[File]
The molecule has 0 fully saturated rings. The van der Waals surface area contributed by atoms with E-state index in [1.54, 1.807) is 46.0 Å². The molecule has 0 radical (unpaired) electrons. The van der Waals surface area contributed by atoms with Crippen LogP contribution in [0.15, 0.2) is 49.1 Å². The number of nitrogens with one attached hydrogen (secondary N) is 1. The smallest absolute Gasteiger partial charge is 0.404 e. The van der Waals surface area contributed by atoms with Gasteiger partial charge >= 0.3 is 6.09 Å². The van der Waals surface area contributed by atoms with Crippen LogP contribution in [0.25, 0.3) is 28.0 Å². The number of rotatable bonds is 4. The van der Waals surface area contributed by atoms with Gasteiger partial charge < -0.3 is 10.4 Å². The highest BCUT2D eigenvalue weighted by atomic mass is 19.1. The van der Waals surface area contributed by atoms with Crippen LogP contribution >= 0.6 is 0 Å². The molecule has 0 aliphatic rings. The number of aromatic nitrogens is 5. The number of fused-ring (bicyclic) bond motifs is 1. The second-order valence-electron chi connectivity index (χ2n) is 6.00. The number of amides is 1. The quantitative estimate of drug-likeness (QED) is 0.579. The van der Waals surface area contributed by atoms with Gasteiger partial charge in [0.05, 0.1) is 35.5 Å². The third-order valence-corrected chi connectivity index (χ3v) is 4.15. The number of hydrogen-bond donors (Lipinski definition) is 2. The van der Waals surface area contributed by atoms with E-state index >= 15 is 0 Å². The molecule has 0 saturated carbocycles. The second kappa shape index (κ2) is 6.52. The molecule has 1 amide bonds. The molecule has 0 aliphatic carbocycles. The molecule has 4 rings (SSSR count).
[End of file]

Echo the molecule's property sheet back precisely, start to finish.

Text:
The molecule has 0 fully saturated rings. The van der Waals surface area contributed by atoms with E-state index in [1.54, 1.807) is 46.0 Å². The molecule has 0 radical (unpaired) electrons. The van der Waals surface area contributed by atoms with Crippen LogP contribution in [0.15, 0.2) is 49.1 Å². The number of nitrogens with one attached hydrogen (secondary N) is 1. The smallest absolute Gasteiger partial charge is 0.404 e. The van der Waals surface area contributed by atoms with Gasteiger partial charge >= 0.3 is 6.09 Å². The van der Waals surface area contributed by atoms with Crippen LogP contribution in [0.25, 0.3) is 28.0 Å². The number of rotatable bonds is 4. The van der Waals surface area contributed by atoms with Gasteiger partial charge < -0.3 is 10.4 Å². The highest BCUT2D eigenvalue weighted by atomic mass is 19.1. The van der Waals surface area contributed by atoms with Crippen LogP contribution >= 0.6 is 0 Å². The molecule has 0 aliphatic rings. The number of aromatic nitrogens is 5. The number of fused-ring (bicyclic) bond motifs is 1. The second-order valence-electron chi connectivity index (χ2n) is 6.00. The number of amides is 1. The quantitative estimate of drug-likeness (QED) is 0.579. The van der Waals surface area contributed by atoms with Gasteiger partial charge in [0.05, 0.1) is 35.5 Å². The third-order valence-corrected chi connectivity index (χ3v) is 4.15. The number of hydrogen-bond donors (Lipinski definition) is 2. The van der Waals surface area contributed by atoms with E-state index >= 15 is 0 Å². The molecule has 0 saturated carbocycles. The second kappa shape index (κ2) is 6.52. The molecule has 1 amide bonds. The molecule has 0 aliphatic carbocycles. The molecule has 4 rings (SSSR count).